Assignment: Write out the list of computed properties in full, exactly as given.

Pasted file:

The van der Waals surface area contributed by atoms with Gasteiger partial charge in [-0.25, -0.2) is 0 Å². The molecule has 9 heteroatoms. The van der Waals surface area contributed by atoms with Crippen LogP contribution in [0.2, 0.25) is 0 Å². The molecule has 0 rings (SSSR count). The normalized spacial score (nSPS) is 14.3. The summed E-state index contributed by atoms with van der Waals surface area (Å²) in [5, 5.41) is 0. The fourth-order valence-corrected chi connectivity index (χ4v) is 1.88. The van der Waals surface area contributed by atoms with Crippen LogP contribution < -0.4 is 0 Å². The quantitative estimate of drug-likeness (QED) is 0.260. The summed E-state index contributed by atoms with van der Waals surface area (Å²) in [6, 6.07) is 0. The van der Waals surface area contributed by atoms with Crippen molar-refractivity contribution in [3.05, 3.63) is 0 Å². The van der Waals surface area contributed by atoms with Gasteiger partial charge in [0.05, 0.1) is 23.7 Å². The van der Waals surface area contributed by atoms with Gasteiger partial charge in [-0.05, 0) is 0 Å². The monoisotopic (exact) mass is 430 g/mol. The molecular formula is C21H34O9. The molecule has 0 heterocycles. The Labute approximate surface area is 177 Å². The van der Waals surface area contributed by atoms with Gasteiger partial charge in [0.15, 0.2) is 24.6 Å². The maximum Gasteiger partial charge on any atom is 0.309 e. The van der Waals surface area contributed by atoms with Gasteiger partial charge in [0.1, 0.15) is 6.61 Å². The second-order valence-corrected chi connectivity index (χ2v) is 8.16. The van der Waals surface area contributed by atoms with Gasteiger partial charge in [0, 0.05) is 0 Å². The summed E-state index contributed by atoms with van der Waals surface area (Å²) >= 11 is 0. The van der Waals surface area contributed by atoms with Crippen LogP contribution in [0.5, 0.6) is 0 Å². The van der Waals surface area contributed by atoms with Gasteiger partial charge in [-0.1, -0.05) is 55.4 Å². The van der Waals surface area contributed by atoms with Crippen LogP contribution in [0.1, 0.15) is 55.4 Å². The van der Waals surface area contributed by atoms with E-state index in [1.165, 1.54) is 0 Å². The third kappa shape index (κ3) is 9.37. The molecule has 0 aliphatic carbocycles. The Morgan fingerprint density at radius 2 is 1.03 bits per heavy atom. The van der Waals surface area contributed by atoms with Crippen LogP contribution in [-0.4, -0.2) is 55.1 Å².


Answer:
The van der Waals surface area contributed by atoms with Gasteiger partial charge in [-0.25, -0.2) is 0 Å². The molecule has 9 heteroatoms. The van der Waals surface area contributed by atoms with Crippen LogP contribution in [0.2, 0.25) is 0 Å². The molecule has 0 rings (SSSR count). The normalized spacial score (nSPS) is 14.3. The summed E-state index contributed by atoms with van der Waals surface area (Å²) in [5, 5.41) is 0. The fourth-order valence-corrected chi connectivity index (χ4v) is 1.88. The van der Waals surface area contributed by atoms with Crippen LogP contribution < -0.4 is 0 Å². The quantitative estimate of drug-likeness (QED) is 0.260. The summed E-state index contributed by atoms with van der Waals surface area (Å²) in [6, 6.07) is 0. The van der Waals surface area contributed by atoms with Crippen molar-refractivity contribution in [3.05, 3.63) is 0 Å². The van der Waals surface area contributed by atoms with Gasteiger partial charge in [0.05, 0.1) is 23.7 Å². The van der Waals surface area contributed by atoms with Gasteiger partial charge in [-0.05, 0) is 0 Å². The monoisotopic (exact) mass is 430 g/mol. The molecular formula is C21H34O9. The molecule has 0 heterocycles. The Labute approximate surface area is 177 Å². The van der Waals surface area contributed by atoms with Gasteiger partial charge in [0.15, 0.2) is 24.6 Å². The maximum Gasteiger partial charge on any atom is 0.309 e. The van der Waals surface area contributed by atoms with Gasteiger partial charge in [0.1, 0.15) is 6.61 Å². The second-order valence-corrected chi connectivity index (χ2v) is 8.16. The van der Waals surface area contributed by atoms with Gasteiger partial charge in [0, 0.05) is 0 Å². The summed E-state index contributed by atoms with van der Waals surface area (Å²) >= 11 is 0. The van der Waals surface area contributed by atoms with Crippen LogP contribution in [0.5, 0.6) is 0 Å². The van der Waals surface area contributed by atoms with Gasteiger partial charge in [-0.1, -0.05) is 55.4 Å². The van der Waals surface area contributed by atoms with Crippen LogP contribution in [0.1, 0.15) is 55.4 Å². The van der Waals surface area contributed by atoms with E-state index in [1.165, 1.54) is 0 Å². The third kappa shape index (κ3) is 9.37. The molecule has 0 aliphatic carbocycles. The Morgan fingerprint density at radius 2 is 1.03 bits per heavy atom. The van der Waals surface area contributed by atoms with Crippen LogP contribution in [-0.4, -0.2) is 55.1 Å².